Prison Life
Devon Russell
December 8, 2014

Track list
  1. Thank You Jah
  2. Let Sleeping Dogs Life
  3. Life Is
  4. Prison Life
  5. Give The Children What They Want feat. Jah Stitch
  6. Some Time feat. Nina Soul
  7. Jah Is Watching You
  8. Shame And Pity
  9. Let's Get Together Now
  10. Stranger
  11. Jah Will See
  12. The Bland
Rating : from 5 (excellent) to 1 (poor)
Vocals : 5 Backing : 5 Production : 5 Sound quality : 5 Sleeve : 4
The late Devon Russell (died 18 June 1997) started his career with the Tartans, a mid-'60s vocal group comprised of Prince Lincoln Thompson, Linbergh "Preps" Lewis, Cedric Myton, and Devon Russell himself. The group disbanded after their 1967 hit "Dance All Night" and Devon Russell embarked on a solo career, interrupted only by a short stint as Cultural Roots' lead singer in the early '90s.

The sweet reggae singer's first solo album entitled "Roots Music" was produced by Coxsone Dodd for Sweet Music Records in 1982. Unlike artists such as Johnny Osbourne, Freddie McGregor and Sugar Minott, who attracted notable attention when they recorded with the legendary producer, Devon Russell's career didn't really benefit from his working with Coxsone Dodd. Therefore his debut album wasn't strong enough. This, however, can't be said about his sophomore album "Prison Life", which was produced by Roy Cousins in 1983. And although "Prison Life" also didn't bring the singer a real international breakthrough, it certainly is a strong album, if not his strongest ever.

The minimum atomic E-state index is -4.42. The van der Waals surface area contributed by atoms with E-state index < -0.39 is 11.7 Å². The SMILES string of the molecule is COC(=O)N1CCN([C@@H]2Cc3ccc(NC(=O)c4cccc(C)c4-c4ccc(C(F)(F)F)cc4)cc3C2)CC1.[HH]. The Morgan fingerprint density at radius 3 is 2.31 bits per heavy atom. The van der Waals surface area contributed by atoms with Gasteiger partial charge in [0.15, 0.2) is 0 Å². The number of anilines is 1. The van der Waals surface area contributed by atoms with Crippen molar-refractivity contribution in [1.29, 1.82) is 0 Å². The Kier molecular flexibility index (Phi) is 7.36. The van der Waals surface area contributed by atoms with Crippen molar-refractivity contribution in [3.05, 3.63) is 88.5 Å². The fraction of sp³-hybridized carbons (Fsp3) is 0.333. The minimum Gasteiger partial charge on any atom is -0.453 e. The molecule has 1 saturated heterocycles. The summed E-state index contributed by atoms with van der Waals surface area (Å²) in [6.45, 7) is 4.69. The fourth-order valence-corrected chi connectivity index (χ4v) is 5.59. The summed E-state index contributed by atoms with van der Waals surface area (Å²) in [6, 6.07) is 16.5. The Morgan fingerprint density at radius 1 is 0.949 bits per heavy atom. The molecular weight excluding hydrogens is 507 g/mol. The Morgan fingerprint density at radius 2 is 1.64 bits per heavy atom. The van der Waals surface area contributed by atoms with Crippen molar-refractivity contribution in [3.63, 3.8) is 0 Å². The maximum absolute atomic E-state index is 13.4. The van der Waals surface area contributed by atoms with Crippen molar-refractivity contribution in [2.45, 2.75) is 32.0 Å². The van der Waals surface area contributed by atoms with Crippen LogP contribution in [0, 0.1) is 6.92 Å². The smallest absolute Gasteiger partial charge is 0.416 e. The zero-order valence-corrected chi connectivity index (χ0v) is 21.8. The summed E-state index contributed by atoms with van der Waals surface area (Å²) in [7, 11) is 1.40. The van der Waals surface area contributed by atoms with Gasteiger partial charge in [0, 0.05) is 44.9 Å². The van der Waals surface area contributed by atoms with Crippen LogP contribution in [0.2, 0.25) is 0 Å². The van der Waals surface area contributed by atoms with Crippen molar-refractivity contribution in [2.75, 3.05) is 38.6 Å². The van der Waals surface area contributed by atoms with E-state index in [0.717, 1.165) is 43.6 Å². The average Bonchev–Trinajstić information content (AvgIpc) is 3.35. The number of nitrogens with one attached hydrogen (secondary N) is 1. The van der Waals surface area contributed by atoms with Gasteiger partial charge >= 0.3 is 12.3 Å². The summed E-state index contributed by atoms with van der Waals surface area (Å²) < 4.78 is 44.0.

This reissue of the original vinyl LP comes with two bonus tracks: Jah Stitch's "Give The Children What They Want" - the deejay answer version on the "Prison Life" riddim - and "The Bland". Devon Russell's voice is very reminiscent of Curtis Mayfield and thus it's not a real surprise that he recorded several interpretations of him, eventually leading to a poignant tribute to the US soul singer on the 1996 released "Darker Than Blue" album. On some of the tunes included here he fully utilizes that vocal style, but on others he doesn't, thus demonstrating his flawless vocal abilities. The cultural tune "Thank You Jah" is a solid opener, while "Let Sleeping Dogs Lie" (previously issued on a Black Roots 12" vinyl with Sugar Minott's "Rome" on the other side and then on Tamoki-Wambesi-Dove with Cornell Campbell's "Jah Jah Love" on the B-side) is simply a great tune backed by a riddim that features harmonica play by Rudolph "Ras" Bonito. "Life Is" and especially "Prison Life" are both worth hearing, and it's nice to have the Jah Stitch bonus track here as well. Then two significant Devon Russell singles drop in. First there's a duet with Nina Soul called "Sometimes" and then "Jah Is Watching You", which caused some buzz at the time of its release. Of the remaining tracks it's "Shame & Pity" (could have been a Mighty Diamonds tune), "Stranger" and "Jah Will See" that provide great listening pleasure.

This is a great Devon Russell album, not to be missed!!